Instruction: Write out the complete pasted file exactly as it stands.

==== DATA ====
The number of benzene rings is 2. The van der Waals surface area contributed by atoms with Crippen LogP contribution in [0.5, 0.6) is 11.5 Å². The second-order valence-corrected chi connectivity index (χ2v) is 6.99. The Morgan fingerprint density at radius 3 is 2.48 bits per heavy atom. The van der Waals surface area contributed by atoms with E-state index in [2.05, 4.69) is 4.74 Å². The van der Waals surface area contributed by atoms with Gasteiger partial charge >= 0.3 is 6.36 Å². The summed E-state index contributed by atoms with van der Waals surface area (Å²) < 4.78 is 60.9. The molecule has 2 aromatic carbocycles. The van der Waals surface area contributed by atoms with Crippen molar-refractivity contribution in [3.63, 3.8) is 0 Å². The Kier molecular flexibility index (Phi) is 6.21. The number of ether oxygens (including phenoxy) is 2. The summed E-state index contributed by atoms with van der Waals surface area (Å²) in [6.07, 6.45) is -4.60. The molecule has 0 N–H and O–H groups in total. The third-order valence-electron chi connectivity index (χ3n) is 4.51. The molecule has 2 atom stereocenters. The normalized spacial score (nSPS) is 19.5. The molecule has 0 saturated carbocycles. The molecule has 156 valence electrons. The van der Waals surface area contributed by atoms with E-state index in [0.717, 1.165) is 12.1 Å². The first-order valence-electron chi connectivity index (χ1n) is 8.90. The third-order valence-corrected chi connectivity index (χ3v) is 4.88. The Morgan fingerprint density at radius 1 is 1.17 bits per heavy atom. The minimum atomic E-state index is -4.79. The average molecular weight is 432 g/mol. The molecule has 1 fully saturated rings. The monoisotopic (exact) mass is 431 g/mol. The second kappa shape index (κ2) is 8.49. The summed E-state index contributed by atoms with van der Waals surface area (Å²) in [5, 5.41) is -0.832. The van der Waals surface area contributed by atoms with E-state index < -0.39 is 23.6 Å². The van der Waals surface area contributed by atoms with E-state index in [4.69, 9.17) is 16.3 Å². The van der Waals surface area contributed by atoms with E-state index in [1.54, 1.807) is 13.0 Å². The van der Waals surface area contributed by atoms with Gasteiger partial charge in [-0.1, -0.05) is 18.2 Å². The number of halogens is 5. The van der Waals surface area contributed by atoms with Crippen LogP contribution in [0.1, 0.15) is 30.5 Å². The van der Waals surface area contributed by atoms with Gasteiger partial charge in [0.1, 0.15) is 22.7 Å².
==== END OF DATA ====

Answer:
The number of benzene rings is 2. The van der Waals surface area contributed by atoms with Crippen LogP contribution in [0.5, 0.6) is 11.5 Å². The second-order valence-corrected chi connectivity index (χ2v) is 6.99. The Morgan fingerprint density at radius 3 is 2.48 bits per heavy atom. The van der Waals surface area contributed by atoms with E-state index in [2.05, 4.69) is 4.74 Å². The van der Waals surface area contributed by atoms with Gasteiger partial charge >= 0.3 is 6.36 Å². The summed E-state index contributed by atoms with van der Waals surface area (Å²) < 4.78 is 60.9. The molecule has 2 aromatic carbocycles. The van der Waals surface area contributed by atoms with Crippen molar-refractivity contribution in [3.63, 3.8) is 0 Å². The Kier molecular flexibility index (Phi) is 6.21. The number of ether oxygens (including phenoxy) is 2. The summed E-state index contributed by atoms with van der Waals surface area (Å²) in [6.07, 6.45) is -4.60. The molecule has 0 N–H and O–H groups in total. The third-order valence-electron chi connectivity index (χ3n) is 4.51. The molecule has 2 atom stereocenters. The normalized spacial score (nSPS) is 19.5. The molecule has 0 saturated carbocycles. The molecule has 156 valence electrons. The van der Waals surface area contributed by atoms with E-state index in [0.717, 1.165) is 12.1 Å². The first-order valence-electron chi connectivity index (χ1n) is 8.90. The third-order valence-corrected chi connectivity index (χ3v) is 4.88. The Morgan fingerprint density at radius 1 is 1.17 bits per heavy atom. The minimum atomic E-state index is -4.79. The average molecular weight is 432 g/mol. The molecule has 1 fully saturated rings. The monoisotopic (exact) mass is 431 g/mol. The second kappa shape index (κ2) is 8.49. The summed E-state index contributed by atoms with van der Waals surface area (Å²) in [5, 5.41) is -0.832. The van der Waals surface area contributed by atoms with E-state index < -0.39 is 23.6 Å². The van der Waals surface area contributed by atoms with E-state index in [4.69, 9.17) is 16.3 Å². The van der Waals surface area contributed by atoms with E-state index in [1.54, 1.807) is 13.0 Å². The van der Waals surface area contributed by atoms with Gasteiger partial charge in [-0.1, -0.05) is 18.2 Å². The number of halogens is 5. The van der Waals surface area contributed by atoms with Crippen LogP contribution in [0.1, 0.15) is 30.5 Å². The van der Waals surface area contributed by atoms with Gasteiger partial charge in [0.1, 0.15) is 22.7 Å².